Writer’s Craft: VILE VOICES: DESCRIBING HOW THE KILLER SPEAKS by Rayne Hall

 

When a dangerous or evil person talks, make their dialogue short and to the point. The tighter their speech, the more intelligent and threatening it becomes. Wordy waffling would dilute the effect.

To give your reader a sense of foreboding, a creepy feeling or a distinct chill, describe what the villain’s voice sounds like.  Is it high-pitched or deep, resonant or raspy?

 

Similes (comparing the voice to another sound) work well, especially if the comparison is something dangerous from the point-of-view character’s range of experience.  Does it remind the PoV of wind howling in a chimney, grinding metal,  a strict teacher, a hypnotist, an Alsatian’s growl or an unoiled hinge?

 

You can use these phrases:

 

His voice sounded like …

His voice reminded her of …

Her voice had the … of a …

He spoke in the tone of a …

Her voice held a note of …

… swung in her voice.

… his voice laden with …

 

Here are examples from my own fiction (of different genres), describing dangerous characters. Please don’t copy these sentences, but you may find them inspiring for your own ideas.

 

His voice had the low-humming hiss of a wasp hovering over rotting fruit.

He spoke with the sonorous tone of a satisfied customer.

His voice softened to the texture of rubber.

He intoned an invocation of the Red Goddess, his voice deep and resonant like that of the solo baritone in Kathy’s church choir.

His voice had a sharp edge. (Druid Stones)

…he assured her, using the same tone as a dentist telling a patient it would hurt just a little.

… he says in his soft singsong voice.

His voice is deep and brisk.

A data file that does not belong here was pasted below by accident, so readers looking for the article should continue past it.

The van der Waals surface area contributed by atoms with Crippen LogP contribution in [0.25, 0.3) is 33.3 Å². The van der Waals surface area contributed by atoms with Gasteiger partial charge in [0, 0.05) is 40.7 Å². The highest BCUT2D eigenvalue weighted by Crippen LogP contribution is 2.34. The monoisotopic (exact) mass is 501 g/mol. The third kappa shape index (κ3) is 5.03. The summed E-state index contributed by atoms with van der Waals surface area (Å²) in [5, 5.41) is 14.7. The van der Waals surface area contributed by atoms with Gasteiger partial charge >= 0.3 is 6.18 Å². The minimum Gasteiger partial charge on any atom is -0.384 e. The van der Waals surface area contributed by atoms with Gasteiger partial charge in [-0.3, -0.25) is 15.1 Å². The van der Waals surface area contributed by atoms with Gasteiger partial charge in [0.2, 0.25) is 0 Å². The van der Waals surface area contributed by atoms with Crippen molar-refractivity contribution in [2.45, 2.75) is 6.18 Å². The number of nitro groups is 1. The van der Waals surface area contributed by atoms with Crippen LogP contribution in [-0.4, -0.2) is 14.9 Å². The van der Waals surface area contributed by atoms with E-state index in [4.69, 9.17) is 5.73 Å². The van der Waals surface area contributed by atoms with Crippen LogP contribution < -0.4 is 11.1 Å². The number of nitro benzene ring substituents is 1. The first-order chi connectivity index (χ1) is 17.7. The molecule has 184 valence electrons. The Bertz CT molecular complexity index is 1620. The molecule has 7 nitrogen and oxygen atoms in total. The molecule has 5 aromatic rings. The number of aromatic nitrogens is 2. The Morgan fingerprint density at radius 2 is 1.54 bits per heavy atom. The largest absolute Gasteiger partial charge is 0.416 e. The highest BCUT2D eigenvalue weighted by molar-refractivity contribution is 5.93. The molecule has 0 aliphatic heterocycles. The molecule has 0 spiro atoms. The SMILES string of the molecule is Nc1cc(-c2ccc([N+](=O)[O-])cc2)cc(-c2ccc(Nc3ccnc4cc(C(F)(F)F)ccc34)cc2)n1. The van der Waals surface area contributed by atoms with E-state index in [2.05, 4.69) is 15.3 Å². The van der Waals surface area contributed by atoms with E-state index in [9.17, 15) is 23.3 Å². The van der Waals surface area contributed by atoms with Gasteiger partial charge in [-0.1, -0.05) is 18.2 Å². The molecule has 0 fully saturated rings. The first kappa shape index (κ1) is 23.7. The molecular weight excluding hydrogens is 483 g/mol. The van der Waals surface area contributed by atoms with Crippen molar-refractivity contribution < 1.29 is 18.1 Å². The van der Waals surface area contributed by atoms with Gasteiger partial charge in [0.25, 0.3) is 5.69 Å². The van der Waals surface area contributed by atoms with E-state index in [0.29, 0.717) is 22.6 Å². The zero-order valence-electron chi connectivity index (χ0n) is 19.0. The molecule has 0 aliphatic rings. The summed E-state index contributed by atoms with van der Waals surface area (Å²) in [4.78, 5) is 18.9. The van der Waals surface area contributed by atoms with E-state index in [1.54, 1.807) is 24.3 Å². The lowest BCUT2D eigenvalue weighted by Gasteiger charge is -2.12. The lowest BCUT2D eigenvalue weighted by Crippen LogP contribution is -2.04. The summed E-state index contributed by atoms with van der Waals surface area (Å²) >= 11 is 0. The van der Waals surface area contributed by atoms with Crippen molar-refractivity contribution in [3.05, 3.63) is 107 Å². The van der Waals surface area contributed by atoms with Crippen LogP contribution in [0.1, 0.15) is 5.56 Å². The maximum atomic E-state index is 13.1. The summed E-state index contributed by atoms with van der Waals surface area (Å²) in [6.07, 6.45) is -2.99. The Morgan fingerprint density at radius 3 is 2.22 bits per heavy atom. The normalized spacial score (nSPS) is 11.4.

Dirk’s voice was heavy with importance, reminding us that underlings must follow their leader.

Dirk lectured in his preacher’s voice.

Her voice whined like a dentist’s drill, shrill, painful, persistent.

 

You can use this technique several times in your novel, as long as you use different descriptions. Perhaps during the villain’s first appearance, the voice doesn’t sound all that bad, but the simile may hint at something not entirely good. This plants a sense of danger in the reader’s subconscious without giving anything away. Once the villain’s true nature is revealed, the voice descriptions can be explicitly dangerous.

 

When you include a sentence about the sound of the voice, you don’t need “he/she said” because that’s implied.

 

Questions?

 

If you’re a writer and want to discuss these techniques, please leave a comment. I’ll be around for a week and will respond. I love answering questions.

 

Thanks to Rayne Hall for providing this post as a participating MTW author. Rayne Hall is the best-selling writing craft author.

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